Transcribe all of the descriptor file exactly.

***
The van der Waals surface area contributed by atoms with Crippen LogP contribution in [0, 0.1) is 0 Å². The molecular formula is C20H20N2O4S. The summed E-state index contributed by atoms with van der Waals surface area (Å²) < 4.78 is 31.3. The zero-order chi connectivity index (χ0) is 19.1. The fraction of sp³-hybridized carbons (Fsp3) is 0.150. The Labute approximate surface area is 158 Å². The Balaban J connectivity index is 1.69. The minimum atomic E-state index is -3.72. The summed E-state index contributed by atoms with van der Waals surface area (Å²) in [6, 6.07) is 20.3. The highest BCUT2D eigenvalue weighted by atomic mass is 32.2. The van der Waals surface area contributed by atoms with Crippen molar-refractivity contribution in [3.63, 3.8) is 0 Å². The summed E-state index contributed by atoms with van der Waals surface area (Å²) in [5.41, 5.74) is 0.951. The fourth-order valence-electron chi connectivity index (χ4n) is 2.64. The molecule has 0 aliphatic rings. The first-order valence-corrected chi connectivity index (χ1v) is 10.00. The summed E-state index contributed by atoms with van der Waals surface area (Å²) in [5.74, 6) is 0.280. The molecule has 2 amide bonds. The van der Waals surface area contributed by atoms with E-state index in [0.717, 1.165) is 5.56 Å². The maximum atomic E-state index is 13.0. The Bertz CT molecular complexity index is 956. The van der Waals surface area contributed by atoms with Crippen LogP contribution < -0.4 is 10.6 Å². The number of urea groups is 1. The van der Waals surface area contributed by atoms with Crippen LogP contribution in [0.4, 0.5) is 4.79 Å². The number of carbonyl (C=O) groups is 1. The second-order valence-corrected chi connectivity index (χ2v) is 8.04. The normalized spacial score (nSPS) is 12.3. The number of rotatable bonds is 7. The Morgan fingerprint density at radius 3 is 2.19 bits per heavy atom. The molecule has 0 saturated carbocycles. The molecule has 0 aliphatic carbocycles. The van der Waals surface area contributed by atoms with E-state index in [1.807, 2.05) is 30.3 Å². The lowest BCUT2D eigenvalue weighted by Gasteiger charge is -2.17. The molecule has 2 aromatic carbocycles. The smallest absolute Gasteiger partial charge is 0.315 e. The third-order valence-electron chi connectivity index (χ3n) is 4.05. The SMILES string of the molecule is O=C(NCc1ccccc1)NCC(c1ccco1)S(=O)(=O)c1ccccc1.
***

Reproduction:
The van der Waals surface area contributed by atoms with Crippen LogP contribution in [0, 0.1) is 0 Å². The molecular formula is C20H20N2O4S. The summed E-state index contributed by atoms with van der Waals surface area (Å²) < 4.78 is 31.3. The zero-order chi connectivity index (χ0) is 19.1. The fraction of sp³-hybridized carbons (Fsp3) is 0.150. The Labute approximate surface area is 158 Å². The Balaban J connectivity index is 1.69. The minimum atomic E-state index is -3.72. The summed E-state index contributed by atoms with van der Waals surface area (Å²) in [6, 6.07) is 20.3. The highest BCUT2D eigenvalue weighted by atomic mass is 32.2. The van der Waals surface area contributed by atoms with Crippen molar-refractivity contribution in [3.63, 3.8) is 0 Å². The summed E-state index contributed by atoms with van der Waals surface area (Å²) in [5.41, 5.74) is 0.951. The fourth-order valence-electron chi connectivity index (χ4n) is 2.64. The molecule has 0 aliphatic rings. The first-order valence-corrected chi connectivity index (χ1v) is 10.00. The summed E-state index contributed by atoms with van der Waals surface area (Å²) in [5.74, 6) is 0.280. The molecule has 2 amide bonds. The van der Waals surface area contributed by atoms with E-state index in [0.717, 1.165) is 5.56 Å². The maximum atomic E-state index is 13.0. The Bertz CT molecular complexity index is 956. The van der Waals surface area contributed by atoms with Crippen LogP contribution < -0.4 is 10.6 Å². The number of urea groups is 1. The van der Waals surface area contributed by atoms with Crippen LogP contribution in [0.4, 0.5) is 4.79 Å². The number of carbonyl (C=O) groups is 1. The second-order valence-corrected chi connectivity index (χ2v) is 8.04. The normalized spacial score (nSPS) is 12.3. The number of rotatable bonds is 7. The Morgan fingerprint density at radius 3 is 2.19 bits per heavy atom. The molecule has 0 saturated carbocycles. The molecule has 0 aliphatic carbocycles. The van der Waals surface area contributed by atoms with E-state index in [1.807, 2.05) is 30.3 Å². The lowest BCUT2D eigenvalue weighted by Gasteiger charge is -2.17. The molecule has 2 aromatic carbocycles. The smallest absolute Gasteiger partial charge is 0.315 e. The third-order valence-electron chi connectivity index (χ3n) is 4.05. The SMILES string of the molecule is O=C(NCc1ccccc1)NCC(c1ccco1)S(=O)(=O)c1ccccc1.